Jerome H. Powell, the chair of the Federal Reserve, delivered optimistic remarks to Senators as inflation and the job market slow gently.Jerome H. Powell, the chair of the Federal Reserve, indicated on Tuesday that recent inflation data had given the central bank more confidence that price increases were returning to normal, and that continued progress along these lines would help to pave the way toward a central bank rate cut.“The Committee has stated that we do not expect it will be appropriate to reduce the target range for the federal funds rate until we have gained greater confidence that inflation is moving sustainably toward 2 percent,” Mr. Powell said.He added that data earlier this year failed to provide such confidence, but that recent inflation readings “have shown some modest further progress, and more good data would strengthen our confidence that inflation is moving sustainably toward 2 percent.”Mr. Powell delivered the remarks on Tuesday in an appearance before the Senate Banking Committee. While Mr. Powell avoided zeroing in on a specific month for when the Fed might begin to cut interest rates, he also did little to push back on growing expectations that a reduction could come in September. Fed officials meet in late July, but few economists expect a move that early.Mr. Powell said he was “not going to be sending any signals about the timing of any future actions” in response to a lawmaker question about when rate cuts might come.The chair’s congressional testimony came at a delicate moment for the central bank. Fed officials are trying to figure out when to begin cutting interest rates, which they have held at the highest rate in decades for roughly a year now. But as they weigh that choice, they must strike a careful balance: They want to keep borrowing costs high long enough to cool the economy and fully stamp out rapid inflation, but they also want to avoid overdoing it, which could crash the economy too much and cause a recession.We are having trouble retrieving the article content.Please enable JavaScript in your browser settings.Thank you for your patience while we verify access. If you are in Reader mode please exit and log into your Times account, or subscribe for all of The Times.Thank you for your patience while we verify access.Already a subscriber? Log in.Want all of The Times? Subscribe. More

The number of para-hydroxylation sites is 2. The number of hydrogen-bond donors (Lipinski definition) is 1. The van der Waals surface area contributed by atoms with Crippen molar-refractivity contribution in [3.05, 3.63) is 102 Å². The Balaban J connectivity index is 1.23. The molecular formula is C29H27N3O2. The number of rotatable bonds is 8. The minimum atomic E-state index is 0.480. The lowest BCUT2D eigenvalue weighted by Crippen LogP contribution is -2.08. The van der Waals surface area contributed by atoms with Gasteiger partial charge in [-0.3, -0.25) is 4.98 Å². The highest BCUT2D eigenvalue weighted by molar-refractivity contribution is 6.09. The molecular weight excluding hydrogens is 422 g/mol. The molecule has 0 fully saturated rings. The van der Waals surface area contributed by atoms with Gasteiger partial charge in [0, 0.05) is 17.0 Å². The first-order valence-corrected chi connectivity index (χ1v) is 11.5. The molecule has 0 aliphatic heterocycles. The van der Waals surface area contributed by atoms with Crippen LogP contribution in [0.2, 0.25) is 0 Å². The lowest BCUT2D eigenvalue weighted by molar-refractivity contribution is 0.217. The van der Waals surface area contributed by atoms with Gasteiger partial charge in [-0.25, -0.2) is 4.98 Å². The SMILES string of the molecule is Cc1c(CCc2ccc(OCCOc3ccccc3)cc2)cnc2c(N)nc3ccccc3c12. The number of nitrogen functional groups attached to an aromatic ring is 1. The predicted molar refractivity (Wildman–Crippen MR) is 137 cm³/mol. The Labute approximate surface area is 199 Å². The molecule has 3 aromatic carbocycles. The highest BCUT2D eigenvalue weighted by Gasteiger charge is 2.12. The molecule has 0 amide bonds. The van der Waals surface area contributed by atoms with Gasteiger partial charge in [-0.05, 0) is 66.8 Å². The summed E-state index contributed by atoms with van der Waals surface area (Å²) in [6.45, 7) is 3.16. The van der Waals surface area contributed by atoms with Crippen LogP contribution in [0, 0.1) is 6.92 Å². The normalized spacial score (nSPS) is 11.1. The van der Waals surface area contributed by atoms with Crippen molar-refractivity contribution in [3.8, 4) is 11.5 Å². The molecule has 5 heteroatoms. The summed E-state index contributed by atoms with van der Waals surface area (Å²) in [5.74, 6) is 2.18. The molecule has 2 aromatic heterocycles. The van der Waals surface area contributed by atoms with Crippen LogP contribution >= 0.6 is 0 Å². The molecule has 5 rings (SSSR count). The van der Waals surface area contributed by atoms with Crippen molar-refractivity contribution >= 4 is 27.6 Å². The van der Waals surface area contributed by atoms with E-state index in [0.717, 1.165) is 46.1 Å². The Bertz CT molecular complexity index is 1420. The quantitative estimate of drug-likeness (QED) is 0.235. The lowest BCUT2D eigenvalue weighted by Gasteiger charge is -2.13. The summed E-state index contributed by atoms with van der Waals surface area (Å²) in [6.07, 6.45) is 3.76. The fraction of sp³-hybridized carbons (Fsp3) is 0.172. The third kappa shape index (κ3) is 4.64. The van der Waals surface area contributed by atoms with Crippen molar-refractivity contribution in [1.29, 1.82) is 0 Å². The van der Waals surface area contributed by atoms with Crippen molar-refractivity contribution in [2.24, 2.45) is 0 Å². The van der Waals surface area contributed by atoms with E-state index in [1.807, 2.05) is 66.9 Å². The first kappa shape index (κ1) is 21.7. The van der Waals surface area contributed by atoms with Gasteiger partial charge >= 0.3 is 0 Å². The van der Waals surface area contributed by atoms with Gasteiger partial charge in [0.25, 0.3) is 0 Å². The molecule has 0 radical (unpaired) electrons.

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    U.S. Job Growth Extends Streak, but Signs of Concern Emerge

    A gain of 206,000 in June exceeded forecasts. Hiring was concentrated in a few parts of the economy, however, and unemployment rose to 4.1 percent.Halfway through the year, and four years removed from the downturn set off by the coronavirus pandemic, the U.S. job engine is still cruising — even if it shows increased signs of downshifting.Employers delivered another solid month of hiring in June, the Labor Department reported on Friday, adding 206,000 jobs in the 42nd consecutive month of job growth.At the same time, the unemployment rate ticked up one-tenth of a point to 4.1 percent, up from 4 percent and surpassing 4 percent for the first time since November 2021.The gain in jobs was slightly greater than most analysts had forecast. But totals for the two previous months were revised downward, and the uptick in unemployment was unexpected. That has led many economists and investors to shift from having full faith in the jobs market to having some concern for it.“These numbers are good numbers,” said Claudia Sahm, the chief economist for New Century Advisors, cautioning against overly negative interpretations of the report.But “the importance of the unemployment rate is it can actually tell us a bit about where we might be going,” she added, noting that the rate had been drifting up since hitting a half-century low of 3.4 percent early last year.Wage growth slowed in JuneYear-over-year percentage change in earnings vs. inflation More